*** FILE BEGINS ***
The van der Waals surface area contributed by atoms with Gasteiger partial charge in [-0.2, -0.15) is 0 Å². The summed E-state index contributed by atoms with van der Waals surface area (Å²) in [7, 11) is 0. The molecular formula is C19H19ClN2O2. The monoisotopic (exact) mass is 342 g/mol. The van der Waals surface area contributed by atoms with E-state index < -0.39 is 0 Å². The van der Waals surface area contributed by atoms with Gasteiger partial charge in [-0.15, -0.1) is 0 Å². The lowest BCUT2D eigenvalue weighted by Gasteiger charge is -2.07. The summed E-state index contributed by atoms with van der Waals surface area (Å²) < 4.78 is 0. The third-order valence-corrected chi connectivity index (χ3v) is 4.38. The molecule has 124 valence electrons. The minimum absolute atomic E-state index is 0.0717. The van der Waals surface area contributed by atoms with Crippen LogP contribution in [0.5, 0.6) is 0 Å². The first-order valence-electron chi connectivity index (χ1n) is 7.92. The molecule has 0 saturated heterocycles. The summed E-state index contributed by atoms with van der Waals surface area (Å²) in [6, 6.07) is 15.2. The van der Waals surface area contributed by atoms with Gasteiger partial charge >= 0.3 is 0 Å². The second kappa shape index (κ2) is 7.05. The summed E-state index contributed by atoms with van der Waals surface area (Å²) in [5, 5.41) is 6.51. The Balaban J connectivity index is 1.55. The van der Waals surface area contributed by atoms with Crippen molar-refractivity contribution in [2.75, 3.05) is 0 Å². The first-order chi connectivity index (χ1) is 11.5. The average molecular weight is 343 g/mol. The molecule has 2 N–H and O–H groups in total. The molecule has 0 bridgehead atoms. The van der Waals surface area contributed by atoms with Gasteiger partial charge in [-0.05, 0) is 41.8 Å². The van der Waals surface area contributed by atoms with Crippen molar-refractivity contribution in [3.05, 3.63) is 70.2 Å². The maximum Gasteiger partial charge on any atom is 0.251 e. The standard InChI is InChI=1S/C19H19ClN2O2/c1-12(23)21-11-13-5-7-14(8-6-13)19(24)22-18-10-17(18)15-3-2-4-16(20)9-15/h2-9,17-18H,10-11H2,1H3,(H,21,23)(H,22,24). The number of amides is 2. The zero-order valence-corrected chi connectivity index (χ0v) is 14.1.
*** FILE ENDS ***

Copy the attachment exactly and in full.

The van der Waals surface area contributed by atoms with Gasteiger partial charge in [-0.2, -0.15) is 0 Å². The summed E-state index contributed by atoms with van der Waals surface area (Å²) in [7, 11) is 0. The molecular formula is C19H19ClN2O2. The monoisotopic (exact) mass is 342 g/mol. The van der Waals surface area contributed by atoms with E-state index < -0.39 is 0 Å². The van der Waals surface area contributed by atoms with Gasteiger partial charge in [-0.15, -0.1) is 0 Å². The lowest BCUT2D eigenvalue weighted by Gasteiger charge is -2.07. The summed E-state index contributed by atoms with van der Waals surface area (Å²) < 4.78 is 0. The third-order valence-corrected chi connectivity index (χ3v) is 4.38. The molecule has 124 valence electrons. The minimum absolute atomic E-state index is 0.0717. The van der Waals surface area contributed by atoms with Crippen LogP contribution in [0.5, 0.6) is 0 Å². The first-order valence-electron chi connectivity index (χ1n) is 7.92. The molecule has 0 saturated heterocycles. The summed E-state index contributed by atoms with van der Waals surface area (Å²) in [6, 6.07) is 15.2. The van der Waals surface area contributed by atoms with Gasteiger partial charge >= 0.3 is 0 Å². The second kappa shape index (κ2) is 7.05. The summed E-state index contributed by atoms with van der Waals surface area (Å²) in [5, 5.41) is 6.51. The Balaban J connectivity index is 1.55. The van der Waals surface area contributed by atoms with Crippen molar-refractivity contribution in [2.75, 3.05) is 0 Å². The first-order chi connectivity index (χ1) is 11.5. The average molecular weight is 343 g/mol. The molecule has 2 N–H and O–H groups in total. The molecule has 0 bridgehead atoms. The van der Waals surface area contributed by atoms with Gasteiger partial charge in [-0.05, 0) is 41.8 Å². The van der Waals surface area contributed by atoms with Crippen molar-refractivity contribution in [3.05, 3.63) is 70.2 Å². The maximum Gasteiger partial charge on any atom is 0.251 e. The standard InChI is InChI=1S/C19H19ClN2O2/c1-12(23)21-11-13-5-7-14(8-6-13)19(24)22-18-10-17(18)15-3-2-4-16(20)9-15/h2-9,17-18H,10-11H2,1H3,(H,21,23)(H,22,24). The number of amides is 2. The zero-order valence-corrected chi connectivity index (χ0v) is 14.1.